Eggs, butter, red meat, coffee – these might not sound like the ingredients of a healthy diet, but they are. In fact, there are virtually no fresh unprocessed foods that you should avoid eating completely (unless you have an allergy or similar problem).
Eggs and butter contain a lot of goodness, for example, and can be part of a healthy balanced diet.
So have your knife and fork at the ready because we’re here to tell you why you should eat butter, eggs, potatoes... and yes, even a little mayonnaise!
Are these foods really bad for you?
Why butter is back on the menu for a healthy diet
Sneaking a knob of butter into your scrambled egg or on a toasted crumpet might feel like a diet sin but new research indicates that it’s no longer something to be ashamed of.
You can blame the confusion on research from the 70s and 80s when as much of a fifth of our fat intake came from saturated fats. Relying on these studies, which were misinterpreted, the Government issued guidelines saying we should cut back and eat more carbohydrates.
Now, new metastudies, where researchers amass many studies and analyse them as a whole, point the finger at high-carb and/or high-sugar diets, while saturated fat has not been found to be the root of the problem.
Red meat without the health risks
Veggie burgers might seem like the healthier option when compared to red meat – they’re often sold that way – but if you pick lean red meat to eat and don’t overdo it (stick to 70g or less per day) then it’s far healthier.
Most of the studies that have revealed health issues relating to meat have focused on processed meat such as deli meats, sausages and so on.
Stick to unprocessed lean red meat cuts such as fillet steaks, and try game meat such as venison or wild boar, and your body will thank you for the protein and mineral boost without any risk to your health.
Is it time to say goodbye to processed meat?
Eggs: pros and cons in your diet
A heart attack in a shell, or so you might believe, given how eggs have been discarded from diets everywhere. Yet the evidence is clear: if you eat 7 or fewer eggs per week, you’ll actually experience a reduction in stroke risk.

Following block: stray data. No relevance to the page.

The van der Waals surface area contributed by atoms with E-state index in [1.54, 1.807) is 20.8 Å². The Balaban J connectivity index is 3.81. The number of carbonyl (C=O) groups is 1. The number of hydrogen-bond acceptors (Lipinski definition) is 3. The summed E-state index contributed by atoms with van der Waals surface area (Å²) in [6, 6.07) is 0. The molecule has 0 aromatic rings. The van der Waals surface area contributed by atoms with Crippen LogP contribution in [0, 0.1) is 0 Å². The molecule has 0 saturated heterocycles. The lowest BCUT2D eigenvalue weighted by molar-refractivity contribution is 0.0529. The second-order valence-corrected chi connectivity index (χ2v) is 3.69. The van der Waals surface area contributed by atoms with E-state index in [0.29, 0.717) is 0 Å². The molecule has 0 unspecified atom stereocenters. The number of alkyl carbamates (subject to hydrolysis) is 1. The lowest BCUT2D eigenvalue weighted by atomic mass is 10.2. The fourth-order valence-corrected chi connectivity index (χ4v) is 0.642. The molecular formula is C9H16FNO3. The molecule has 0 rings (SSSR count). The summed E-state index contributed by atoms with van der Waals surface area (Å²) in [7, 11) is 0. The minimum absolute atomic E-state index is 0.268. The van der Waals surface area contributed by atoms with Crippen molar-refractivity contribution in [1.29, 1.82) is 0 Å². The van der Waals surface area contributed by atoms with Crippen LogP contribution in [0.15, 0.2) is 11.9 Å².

That’s not to say they aren’t full of cholesterol, they are – one egg contains 186mg – but eaten in moderation at breakfast, for example, they are great way to stay fuller longer and so can even help with weight loss.
However, eggs may cause problems if you have diabetes – you’re recommended to stick to 200mg/daily (5mmol/l) of cholesterol or less per day (compared to 300mg, or 7.8mmol/l, for healthy individuals), and so with just one egg you could easily be go over your maximum for the day. If you do have diabetes, eat only some of the yolk or none at all, as this is where all the cholesterol is contained.
10 healthy reasons to eat eggs
Potatoes: the health benefits
Roast, fried, even baked or boiled, doesn’t matter how you dress it up, the humble potato has been taking a battering in the diet game. Potatoes are often labelled as ‘unhealthy’ because they are rich in carbohydrates, and carbs have received a bad rep for stymying weightloss. But potatoes can form an excellent part of a weight-loss diet. For example, a medium-sized potato contains just 160 calories and is filling with 4g of fibre, as well as vitamin C and flavonoids that promote heart health and work to prevent cancer too.
How coffee helps your health
A study of nearly 91,000 participants finds habitual coffee consumption is associated with lower risk of total mortality, according to the American Journal of Clinical Nutrition.
Tea gets all the good press while coffee is seen as the bad guy, but newer research reveals that drinking a cup of coffee regularly can be good for you.
“There is an overwhelming wealth of evidence showing that habitual coffee consumption of anything from one to four or five cups per day can in fact benefit health in a number of ways,” says Dr Sarah Schenker, registered dietitian.
“Research has shown that coffee may reduce the risk of certain diseases including heart disease, neurodegenerative diseases and type 2 diabetes.”
Do avoid drinking it in the late afternoon or evening, though, as caffeine will disrupt your sleep which has a knock-on effect on health.
Which is better for you, tea or coffee?
Salad dressing: why you don't need to leave it on the side
While it’s true that many pre-processed salad dressings are surprisingly high in sugar and fats, if you make your own they can be an excellent source of heart-healthy omega-3 fats.
What’s more, vinegar promotes good digestion and also helps balance blood sugar levels. Add a squeeze of lemon and you’ve got vitamin C in there too. Just be sure not to add too much sugar to balance the flavour or use honey instead.
The health benefits of edible oils
Mayonnaise: a little goes a long way
Mayo also gets a lot of flak because it’s high in fat and calories but if you’re eating a tablespoon with a heap of raw cabbage in the form of coleslaw or with an omega-3-rich serving of tuna, the benefits outweigh the risks.
Simply stick to one tablespoon per serving, so that you’ll get around 12g of fat, of which only 2g is saturated, and 100 calories.